Name: Timothy D'Agostino
Credentials: P.E., M.ASCE
Job title: Senior engineer
Employer: P.W. Grosser Consulting
Location: Bohemia, New York
Current ASCE role: Metropolitan Section Long Island Branch director of communications, Long Island Branch Younger Member Committee Hofstra outreach chair, New York State Infrastructure Report Card drinking water chair
College: University of Delaware – bachelor’s degree in environmental engineering (honors degree), master’s degree in civil engineering
Timothy D’Agostino isn’t real big on the concept of down time.
If there is an opening in his calendar, chances are he’s going to fill it.
There’s the passion for water resources he brings every day to his work as an environmental engineer. He’s worked on a little of everything – well, water main, and water treatment plant design; construction management and oversight; and storage tank inspections.
Then there’s his commitment to volunteer work. He’s served in multiple roles for the ASCE Long Island Branch Younger Member Committee, including as president in 2019. He’s now the director of communications for the Long Island Branch, while helping to research and author the drinking water portion of the ASCE New York State Infrastructure Report Card.
“ASCE has been a big part of my early career,” D’Agostino said. “Those experiences, volunteering with ASCE, have been a major growth opportunity and I’m very happy that I got involved as early I did.”
There’s also the mentoring. D’Agostino leads outreach efforts to help students at nearby Hofstra University, assisting with licensure questions, resume reviews, and job networking. He’s done the same for students at his alma mater, the University of Delaware.
Where do the hours come from?
“I definitely do take time to relax,” D’Agostino said. “But curiosity drives me and leads me to explore many interests in my free time. I enjoy connecting with people who I can learn from, and I have found that everyone has something to teach you. When it comes full circle and I get an opportunity to share my knowledge and help others, it is extremely rewarding, and it encourages me to see what else I can learn.”
ASCE has honored D’Agostino as a 2022 New Face of Civil Engineering. He recently spoke to Civil Engineering Source:
Civil Engineering Source: What’s the civil engineering accomplishment you’re most proud of so far in your career?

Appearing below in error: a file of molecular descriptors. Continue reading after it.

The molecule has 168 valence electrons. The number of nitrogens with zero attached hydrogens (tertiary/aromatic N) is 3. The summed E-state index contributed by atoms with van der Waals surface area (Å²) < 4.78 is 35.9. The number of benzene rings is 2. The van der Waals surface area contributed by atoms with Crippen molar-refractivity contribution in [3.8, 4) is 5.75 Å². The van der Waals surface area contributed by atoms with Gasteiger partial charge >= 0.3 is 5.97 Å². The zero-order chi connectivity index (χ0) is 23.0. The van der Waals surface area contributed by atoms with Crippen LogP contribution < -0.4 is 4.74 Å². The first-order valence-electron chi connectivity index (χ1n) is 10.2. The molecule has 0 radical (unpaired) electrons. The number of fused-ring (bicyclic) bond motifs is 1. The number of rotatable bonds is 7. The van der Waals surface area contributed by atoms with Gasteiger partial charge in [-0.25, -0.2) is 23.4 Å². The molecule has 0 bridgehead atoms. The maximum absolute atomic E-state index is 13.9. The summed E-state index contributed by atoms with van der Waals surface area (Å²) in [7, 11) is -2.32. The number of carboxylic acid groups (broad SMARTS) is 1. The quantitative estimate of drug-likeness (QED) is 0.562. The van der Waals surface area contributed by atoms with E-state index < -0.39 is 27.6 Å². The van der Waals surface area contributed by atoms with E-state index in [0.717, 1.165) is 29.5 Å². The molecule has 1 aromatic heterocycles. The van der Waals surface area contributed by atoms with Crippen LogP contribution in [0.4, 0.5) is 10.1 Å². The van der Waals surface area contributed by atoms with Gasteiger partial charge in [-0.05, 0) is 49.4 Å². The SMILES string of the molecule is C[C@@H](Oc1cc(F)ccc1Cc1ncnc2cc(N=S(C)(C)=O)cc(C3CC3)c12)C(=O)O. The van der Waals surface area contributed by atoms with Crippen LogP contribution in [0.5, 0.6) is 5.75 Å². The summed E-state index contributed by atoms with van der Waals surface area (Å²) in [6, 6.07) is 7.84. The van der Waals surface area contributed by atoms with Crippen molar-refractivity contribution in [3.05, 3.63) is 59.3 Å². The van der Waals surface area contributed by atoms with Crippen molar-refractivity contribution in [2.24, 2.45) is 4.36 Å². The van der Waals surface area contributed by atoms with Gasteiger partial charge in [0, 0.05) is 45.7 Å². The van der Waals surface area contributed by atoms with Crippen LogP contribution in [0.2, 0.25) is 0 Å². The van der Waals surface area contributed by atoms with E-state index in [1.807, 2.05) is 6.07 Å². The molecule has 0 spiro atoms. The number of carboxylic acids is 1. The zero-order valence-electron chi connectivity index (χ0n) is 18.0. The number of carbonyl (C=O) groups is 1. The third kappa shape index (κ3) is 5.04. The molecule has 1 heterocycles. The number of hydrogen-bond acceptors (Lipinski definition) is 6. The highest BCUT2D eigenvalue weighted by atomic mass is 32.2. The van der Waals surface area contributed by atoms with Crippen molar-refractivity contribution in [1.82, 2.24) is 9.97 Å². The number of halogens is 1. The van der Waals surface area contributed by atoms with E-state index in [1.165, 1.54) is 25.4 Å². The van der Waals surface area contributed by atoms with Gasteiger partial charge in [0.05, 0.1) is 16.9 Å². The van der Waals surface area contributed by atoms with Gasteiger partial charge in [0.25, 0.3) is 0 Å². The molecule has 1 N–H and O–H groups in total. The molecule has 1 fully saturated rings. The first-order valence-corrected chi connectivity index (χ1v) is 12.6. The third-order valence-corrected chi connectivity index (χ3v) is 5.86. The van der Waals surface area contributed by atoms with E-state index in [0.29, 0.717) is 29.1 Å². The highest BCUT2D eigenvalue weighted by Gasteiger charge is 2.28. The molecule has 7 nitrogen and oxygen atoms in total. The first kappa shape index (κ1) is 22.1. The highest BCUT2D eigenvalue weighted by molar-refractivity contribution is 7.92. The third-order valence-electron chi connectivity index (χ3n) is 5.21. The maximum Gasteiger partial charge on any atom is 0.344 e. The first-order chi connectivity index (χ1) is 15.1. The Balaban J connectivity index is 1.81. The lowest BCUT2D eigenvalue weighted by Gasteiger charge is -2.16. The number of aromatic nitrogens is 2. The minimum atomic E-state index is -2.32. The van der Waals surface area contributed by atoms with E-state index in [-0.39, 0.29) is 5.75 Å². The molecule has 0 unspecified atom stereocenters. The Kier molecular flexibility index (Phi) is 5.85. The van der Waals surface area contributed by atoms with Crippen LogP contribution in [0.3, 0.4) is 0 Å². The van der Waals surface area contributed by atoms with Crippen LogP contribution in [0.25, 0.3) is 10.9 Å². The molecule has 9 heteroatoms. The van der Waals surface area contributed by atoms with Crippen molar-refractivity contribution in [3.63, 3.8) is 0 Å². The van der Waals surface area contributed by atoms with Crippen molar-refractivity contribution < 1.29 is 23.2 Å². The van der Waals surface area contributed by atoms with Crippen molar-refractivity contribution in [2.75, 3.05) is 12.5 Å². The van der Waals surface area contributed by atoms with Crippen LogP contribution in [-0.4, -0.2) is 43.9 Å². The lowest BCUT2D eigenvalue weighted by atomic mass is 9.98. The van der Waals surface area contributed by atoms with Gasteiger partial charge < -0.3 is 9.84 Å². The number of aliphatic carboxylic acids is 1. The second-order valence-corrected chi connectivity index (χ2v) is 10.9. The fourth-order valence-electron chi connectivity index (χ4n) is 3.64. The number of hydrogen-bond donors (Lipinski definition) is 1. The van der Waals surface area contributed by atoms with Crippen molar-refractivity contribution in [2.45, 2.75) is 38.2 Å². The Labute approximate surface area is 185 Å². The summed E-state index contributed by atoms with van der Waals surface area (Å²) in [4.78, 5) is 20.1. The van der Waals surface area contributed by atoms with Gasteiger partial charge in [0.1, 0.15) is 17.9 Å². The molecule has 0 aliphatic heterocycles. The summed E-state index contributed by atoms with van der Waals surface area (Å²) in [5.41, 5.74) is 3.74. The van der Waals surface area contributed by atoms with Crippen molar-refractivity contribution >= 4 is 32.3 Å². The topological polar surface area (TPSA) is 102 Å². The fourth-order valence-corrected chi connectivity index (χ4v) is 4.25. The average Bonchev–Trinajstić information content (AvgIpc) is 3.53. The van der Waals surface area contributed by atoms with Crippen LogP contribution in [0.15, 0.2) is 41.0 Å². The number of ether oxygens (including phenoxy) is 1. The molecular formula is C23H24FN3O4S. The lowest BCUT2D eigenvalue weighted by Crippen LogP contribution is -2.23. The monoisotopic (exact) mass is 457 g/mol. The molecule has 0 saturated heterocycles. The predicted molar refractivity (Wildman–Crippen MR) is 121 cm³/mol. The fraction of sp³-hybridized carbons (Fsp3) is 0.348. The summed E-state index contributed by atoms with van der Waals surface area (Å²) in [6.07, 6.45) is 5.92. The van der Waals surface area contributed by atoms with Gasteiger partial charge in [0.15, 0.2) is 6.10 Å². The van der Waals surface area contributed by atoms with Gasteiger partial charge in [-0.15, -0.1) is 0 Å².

D’Agostino: I thought of two, if that’s OK. One big accomplishment for me was that I earned my bachelor’s and master’s in four years. I took a lot of courses, I had a bunch of AP credits from high school as well, and I studied abroad in the winter. It was definitely challenging, but I managed to fit it all in and graduate in the four years with both degrees.
Another big milestone in my career was earning my professional engineering license – that was in 2020. I was able to take the test a little bit early [age 26] because of my master’s degree, so I did it after three years of working. It was plenty of studying, but I was very proud of it when I passed. There were a lot of people encouraging me to “take it as soon as you can, while you’re not as far removed from school when it’s easier to remember some of those topics.”
Source: What’s something about you that might surprise most civil engineers?
D’Agostino: One surprising thing about me would be, despite having that very crammed course load in college, I really tried to make the most of the opportunity and branch out in some different areas. I hadn’t really traveled much before college, so I tried to incorporate travel opportunities into my UD experience.
I studied abroad. I went to Australia; I did a research experience in Taiwan. We have an alternative spring break volunteer program at UD, so I did three of those trips volunteering to help in different communities. My first trip was to the Dominican Republic where we stayed with host families and helped a school. My other trips were to Tennessee, where we worked on environmental projects and learned about Cherokee culture, and to Mississippi where we helped a community that was hit by a tornado. So, definitely with the travel and the volunteer opportunities, I tried to cram in as much as I could despite the challenging engineering curriculum.
I really loved it. Many of these places I never dreamed that I would have an opportunity to go to. One of the things that struck me in all these trips is that you can be on the other side of the world, but people are very similar. We all want the same things. We all want to help our families, help our communities, make the world a little bit better through our efforts. So despite language barriers and cultural differences I was always surprised by how at home I felt in these different areas of the world.
Source: What makes you excited to be a civil engineer in the 2020s?
D’Agostino: A lot of my work concerns drinking water. And that’s a field that has tremendous challenges that can feel overwhelming. But I also see it as a really exciting challenge. We live in this time period where there’s great opportunities to make improvements and address some long-standing contamination and pollution challenges.
I see it especially in Long Island. All our drinking water is from the ground, in aquifers, so we’re dealing with contamination that happened in the past. We’re developing innovative ways to treat that, and I think it’s always very cool when it’s your home. The projects that I’m working on are helping local towns, areas that I grew up in. So I definitely value the opportunity that civil engineering has provided me to really make an impact on the world.